Have you ever wondered what it would be like to travel around the moon?
Next year, two people will reportedly be taking this trip of a lifetime. What they will see and experience on the mythical celestial object that orbits our Earth is anyone's guess. Until now, only highly trained astronauts have done it.
This incredible excursion is the brainchild of Elon Musk. The world renowned engineer/inventor is one of the cofounders and current CEO of Tesla Inc. He's also helped start up several other businesses, including X.com -- which later merged with Confinity in 2000 and became PayPal.
Musk's company, SpaceX, has worked hand in hand with NASA's Commercial Crew Program to develop the Dragon 2 spacecraft that will take these two people around the moon. (NASA provided most of the funding for this part of the project.) The spacecraft will use the Falcon Heavy rocket, which has already been successfully tested on several occasions, including Feb. 19 at Florida's Kennedy Space Center.
According to SpaceX, next year's lift-off will occur at "Kennedy Space Center's historic Pad 39A near Cape Canaveral -- the same launch pad used by the Apollo program for its lunar missions." This trip, it says, "presents an opportunity for humans to return to deep space for the first time in 45 years and they will travel faster and further into the Solar System than any before them."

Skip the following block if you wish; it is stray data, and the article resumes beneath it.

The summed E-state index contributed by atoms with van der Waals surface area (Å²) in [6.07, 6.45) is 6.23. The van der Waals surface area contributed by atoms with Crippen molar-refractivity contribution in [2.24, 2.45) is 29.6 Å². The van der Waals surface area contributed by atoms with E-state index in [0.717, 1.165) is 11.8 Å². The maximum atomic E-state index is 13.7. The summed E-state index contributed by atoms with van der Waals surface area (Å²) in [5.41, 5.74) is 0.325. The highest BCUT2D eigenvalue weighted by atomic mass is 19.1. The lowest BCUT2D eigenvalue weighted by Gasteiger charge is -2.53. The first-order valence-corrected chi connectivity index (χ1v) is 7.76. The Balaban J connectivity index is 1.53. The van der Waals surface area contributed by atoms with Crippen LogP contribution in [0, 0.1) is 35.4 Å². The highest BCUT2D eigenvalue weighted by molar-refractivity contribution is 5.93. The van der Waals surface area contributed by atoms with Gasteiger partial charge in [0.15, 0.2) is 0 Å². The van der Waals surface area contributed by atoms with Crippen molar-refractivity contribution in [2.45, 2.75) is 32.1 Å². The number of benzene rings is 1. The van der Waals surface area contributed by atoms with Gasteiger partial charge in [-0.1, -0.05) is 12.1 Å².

SpaceX has been mum about the identities of the two space travelers-to-be.
All we currently know is that they paid "a significant deposit" for this impending flight on Dragon 2 and, according to Musk's recent conference call, the big spenders include "nobody from Hollywood."
This trip sounds (and will be) out of this world, but is the whole venture believable? Based on Musk's impressive track record, especially with Tesla's electric cars that run on lithium-ion batteries, it's pretty hard to bet against him.
And yes, because SpaceX is a private company, Musk must ultimately obtain a license from the Federal Aviation Administration before sending Dragon 2 into orbit. The FAA is within its rights to say no, but based on the excitement this unique project has generated, its answer will probably be a resounding yes.
If this excursion comes to fruition and is successful, it would radically transform the way space travel is conducted.
While the cost per individual would be astronomical at this point, as more people take this trip, it could gradually become economical. The rich would get to see what other humans can only imagine and have the greatest boast yet about what they did on their vacation.
Private space flight could also increase the possibility of setting up a moon colony, giving human beings a chance to live on this astronomical body for short or long periods of time and enhance scientific study and exploration of our solar system.
Finally, this promised flight could prove that a private company has the technology, creativity and ability to move us further ahead in the modern space race than we ever thought possible.
We await the Dragon 2 spacecraft's launch in 2018 with eager anticipation and wish Musk much success in his quest to enable private citizens to soar around the moon. That would be, to quote Neil Armstrong when he became the first person to walk on the moon in July 1969, one giant leap for mankind.
-- The Jacksonville (North Carolina) Daily News